I had a CEO who was friends with Anna Wintour and insisted on a spread in Vogue. As you can imagine, this was not our market for booking hotel rooms. We ended up selling out of the dress in the ad (and buying up the entire designer’s inventory for more orders) but we didn’t book one room. In the end, it satisfied something that I didn’t consider in my strategy, which was someone sneaking in behind my back and getting that spread for the CEO.
Likewise, we have a client who is hell-bent on getting a personal profile in Fast Company.
Every time she mentions it, I roll my eyes (silently) because it’s not a market for them and it won’t do anything but pump her ego.
But after Julia said that, I thought:
You know what? She’s right. It won’t do any harm and we can get that profile for our client.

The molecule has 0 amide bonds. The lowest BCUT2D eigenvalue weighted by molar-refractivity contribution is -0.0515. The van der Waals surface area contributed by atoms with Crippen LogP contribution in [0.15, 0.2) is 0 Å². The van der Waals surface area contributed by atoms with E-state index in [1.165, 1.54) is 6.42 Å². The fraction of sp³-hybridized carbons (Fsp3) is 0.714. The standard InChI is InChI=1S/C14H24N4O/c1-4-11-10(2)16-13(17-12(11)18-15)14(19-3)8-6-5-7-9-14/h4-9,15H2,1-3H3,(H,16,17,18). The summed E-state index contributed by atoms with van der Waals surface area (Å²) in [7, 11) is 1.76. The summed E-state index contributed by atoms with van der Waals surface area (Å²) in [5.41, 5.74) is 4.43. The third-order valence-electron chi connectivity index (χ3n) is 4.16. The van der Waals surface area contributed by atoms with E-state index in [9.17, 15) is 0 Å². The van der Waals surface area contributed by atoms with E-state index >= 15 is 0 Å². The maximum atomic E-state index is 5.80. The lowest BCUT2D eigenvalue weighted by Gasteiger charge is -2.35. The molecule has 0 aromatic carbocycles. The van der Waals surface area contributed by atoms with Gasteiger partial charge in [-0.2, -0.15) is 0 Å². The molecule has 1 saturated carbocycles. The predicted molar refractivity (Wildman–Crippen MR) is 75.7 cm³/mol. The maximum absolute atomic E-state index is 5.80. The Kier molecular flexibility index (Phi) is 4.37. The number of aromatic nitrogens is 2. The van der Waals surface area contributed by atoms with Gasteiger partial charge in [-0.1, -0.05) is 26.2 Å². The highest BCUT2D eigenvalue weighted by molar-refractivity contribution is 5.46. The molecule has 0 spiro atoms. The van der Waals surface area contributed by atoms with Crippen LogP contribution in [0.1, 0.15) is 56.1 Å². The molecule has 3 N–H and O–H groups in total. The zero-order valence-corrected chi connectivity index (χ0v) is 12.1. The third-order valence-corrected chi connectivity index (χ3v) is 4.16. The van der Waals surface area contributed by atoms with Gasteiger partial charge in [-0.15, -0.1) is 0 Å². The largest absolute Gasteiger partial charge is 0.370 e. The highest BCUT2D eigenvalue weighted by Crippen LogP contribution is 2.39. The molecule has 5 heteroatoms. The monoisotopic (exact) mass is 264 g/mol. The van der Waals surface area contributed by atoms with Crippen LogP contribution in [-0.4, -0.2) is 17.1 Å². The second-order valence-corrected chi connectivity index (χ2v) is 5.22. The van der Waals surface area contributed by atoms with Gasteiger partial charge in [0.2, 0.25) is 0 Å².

That’s now in the works—after I explained to my team and to the comms team at the client, why we are doing it.
It’s not to generate qualified B2B leads, but to make sure we all keep our jobs. Everyone was happy to do it when explained that way.
Do I love that approach?
No. Of course not because, as the head of the agency, I’m the one who is ultimately responsible for results.
But I also know that when our client’s friends see that she was featured in Fast Company, she’s going to think we walk on water while we turn our attention to the things that will also help her grow her business.
It’s also not a habit I want us to get into, but I heard Julia loud and clear.
We Still Have A LOT of Work to Do
I make this joke a lot, but I am convinced that the incubators that help entrepreneurs start their tech firms have a secret school where they teach them that if they just get a profile in The New York Times or Wired or TechCrunch or Buzzfeed or Fast Company, they can sit on a beach and count their money.